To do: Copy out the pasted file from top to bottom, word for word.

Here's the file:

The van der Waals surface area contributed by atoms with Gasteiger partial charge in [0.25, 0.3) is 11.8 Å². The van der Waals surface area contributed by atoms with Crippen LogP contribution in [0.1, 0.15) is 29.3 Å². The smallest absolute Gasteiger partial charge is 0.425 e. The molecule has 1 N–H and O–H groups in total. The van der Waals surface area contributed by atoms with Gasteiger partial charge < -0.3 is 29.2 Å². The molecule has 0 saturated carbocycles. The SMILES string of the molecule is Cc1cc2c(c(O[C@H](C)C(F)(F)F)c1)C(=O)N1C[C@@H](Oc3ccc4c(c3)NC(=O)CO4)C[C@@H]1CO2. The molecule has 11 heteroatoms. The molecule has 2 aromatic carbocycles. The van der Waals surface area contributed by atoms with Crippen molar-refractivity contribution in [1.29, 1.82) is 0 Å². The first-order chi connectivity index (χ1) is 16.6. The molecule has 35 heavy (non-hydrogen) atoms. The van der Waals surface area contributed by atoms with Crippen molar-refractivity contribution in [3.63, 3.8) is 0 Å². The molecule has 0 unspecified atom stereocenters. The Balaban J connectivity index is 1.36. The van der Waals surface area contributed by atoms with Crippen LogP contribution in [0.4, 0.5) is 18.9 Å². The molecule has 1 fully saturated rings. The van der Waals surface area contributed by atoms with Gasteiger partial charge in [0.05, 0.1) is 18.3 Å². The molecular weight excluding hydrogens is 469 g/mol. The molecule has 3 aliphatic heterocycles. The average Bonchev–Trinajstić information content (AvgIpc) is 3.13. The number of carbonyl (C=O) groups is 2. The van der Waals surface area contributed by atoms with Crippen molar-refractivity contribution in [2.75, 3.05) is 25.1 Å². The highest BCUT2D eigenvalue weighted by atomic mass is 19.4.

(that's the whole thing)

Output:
The van der Waals surface area contributed by atoms with Gasteiger partial charge in [0.25, 0.3) is 11.8 Å². The van der Waals surface area contributed by atoms with Crippen LogP contribution in [0.1, 0.15) is 29.3 Å². The smallest absolute Gasteiger partial charge is 0.425 e. The molecule has 1 N–H and O–H groups in total. The van der Waals surface area contributed by atoms with Gasteiger partial charge < -0.3 is 29.2 Å². The molecule has 0 saturated carbocycles. The SMILES string of the molecule is Cc1cc2c(c(O[C@H](C)C(F)(F)F)c1)C(=O)N1C[C@@H](Oc3ccc4c(c3)NC(=O)CO4)C[C@@H]1CO2. The molecule has 11 heteroatoms. The molecule has 2 aromatic carbocycles. The van der Waals surface area contributed by atoms with Crippen molar-refractivity contribution in [1.29, 1.82) is 0 Å². The first-order chi connectivity index (χ1) is 16.6. The molecule has 35 heavy (non-hydrogen) atoms. The van der Waals surface area contributed by atoms with Crippen molar-refractivity contribution in [3.63, 3.8) is 0 Å². The molecule has 0 unspecified atom stereocenters. The Balaban J connectivity index is 1.36. The van der Waals surface area contributed by atoms with Crippen LogP contribution in [0.4, 0.5) is 18.9 Å². The molecule has 1 fully saturated rings. The van der Waals surface area contributed by atoms with Gasteiger partial charge in [0.05, 0.1) is 18.3 Å². The molecular weight excluding hydrogens is 469 g/mol. The molecule has 3 aliphatic heterocycles. The average Bonchev–Trinajstić information content (AvgIpc) is 3.13. The number of carbonyl (C=O) groups is 2. The van der Waals surface area contributed by atoms with Crippen molar-refractivity contribution in [2.75, 3.05) is 25.1 Å². The highest BCUT2D eigenvalue weighted by atomic mass is 19.4.